Anyone who has ever tried to write & distribute a press release may have despaired when it was not immediately picked up by the major media outlets and run, 24-7, on CNN, NBC, CBS, and Page One of the Wall Street Journal. What went wrong? Do reporters still read press releases, or do they select their stories in secret, cupcake-fueled meetings held in underground caves?
While searching for an answer, we happened to meet Richard Brandt, a veteran Business Week reporter who now consults with hi-tech entrepreneurs on how to talk to the business press. He's also writing a book about Google. As someone who spent more than 15 years on the other side of the press release, Richard knows what reporters want--and don't want--from press-release-writing entrepreneurs. Following is our summary of his advice.
1. Save the Spam for Breakfast
One of Brandt's pet peeves occurred when executives would call or e-mail him with a pitch on a topic that fell completely outside of his beat. Entrepreneurs who came to him without any knowledge of his interests were treated with the same ignorance with which they treated him. He avoided them. Ditto for spammed press releases.
So, how *do* you reach a stressed out journalist with an idea you think will truly interest readers?
2. Change Thy Attitude, Grasshopper
Journalists are a lot like us. They respond to folks who have something of value to offer and who are interested in long-term relationships. It follows that the best way to approach them is with with a spirit of giving. Rather than immediately asking a journalist to write about your company, offer her a tidbit of industry gossip or other useful insider information. When you change your attitude, you can't help but also change your approach. And your results.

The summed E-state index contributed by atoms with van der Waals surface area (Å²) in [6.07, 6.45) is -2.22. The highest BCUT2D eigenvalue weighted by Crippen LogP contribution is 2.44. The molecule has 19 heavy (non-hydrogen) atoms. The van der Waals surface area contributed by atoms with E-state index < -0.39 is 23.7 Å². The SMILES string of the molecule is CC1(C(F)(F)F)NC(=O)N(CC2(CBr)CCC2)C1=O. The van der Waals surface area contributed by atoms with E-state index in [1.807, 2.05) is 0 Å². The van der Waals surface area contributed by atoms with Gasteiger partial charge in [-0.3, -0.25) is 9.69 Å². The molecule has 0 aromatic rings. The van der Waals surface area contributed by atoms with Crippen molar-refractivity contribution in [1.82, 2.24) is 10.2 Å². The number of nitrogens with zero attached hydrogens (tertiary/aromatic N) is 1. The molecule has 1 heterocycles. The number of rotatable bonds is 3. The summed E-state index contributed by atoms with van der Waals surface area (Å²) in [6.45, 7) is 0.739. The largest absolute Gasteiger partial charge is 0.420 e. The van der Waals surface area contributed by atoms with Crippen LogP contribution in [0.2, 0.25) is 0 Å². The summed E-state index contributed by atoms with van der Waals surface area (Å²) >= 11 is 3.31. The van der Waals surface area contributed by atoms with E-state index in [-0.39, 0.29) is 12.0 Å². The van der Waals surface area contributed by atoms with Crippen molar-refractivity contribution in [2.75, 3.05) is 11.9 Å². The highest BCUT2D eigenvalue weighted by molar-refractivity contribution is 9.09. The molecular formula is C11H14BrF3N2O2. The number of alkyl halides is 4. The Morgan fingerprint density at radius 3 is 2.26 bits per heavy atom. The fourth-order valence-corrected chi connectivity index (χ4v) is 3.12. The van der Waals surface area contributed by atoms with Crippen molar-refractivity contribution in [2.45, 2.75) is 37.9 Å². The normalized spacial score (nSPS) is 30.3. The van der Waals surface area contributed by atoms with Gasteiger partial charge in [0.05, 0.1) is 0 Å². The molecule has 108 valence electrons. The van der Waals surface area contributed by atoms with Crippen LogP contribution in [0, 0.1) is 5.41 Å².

Which leads us to research.
3. Do Your Homework
Search for relevant articles in a niche magazine or other publication, and find the reporter who has covered that topic. Now, read the other articles that reporter has written. When you've done your homework, you can approach reporters as someone who is genuinely interested in helping them. This simple step will position you light years ahead of your competitors--including many PR agencies. You can't help but stand out.
4. Cultivate a Soulmate
If you happen to have any insider information or connections, e-mail or call the reporter telling him you really enjoyed his article on X, and have some information on Y you think would be of interest. Everyone likes to be appreciated, and it's particularly welcome after a day of spam & solicitations.
5. No Hit-and-Runs
Don't expect to get instant coverage. Most people are offended by the idea of an immediate quid pro quo. Instead, focus on developing a long-term relationship with your reporter in which you position yourself as an expert on her topic. And where you give more than you receive. This builds your credibility. When the reporter is ready to write another story on this topic (or, when you're ready to write your next press release), your name will be on the tip of her tongue.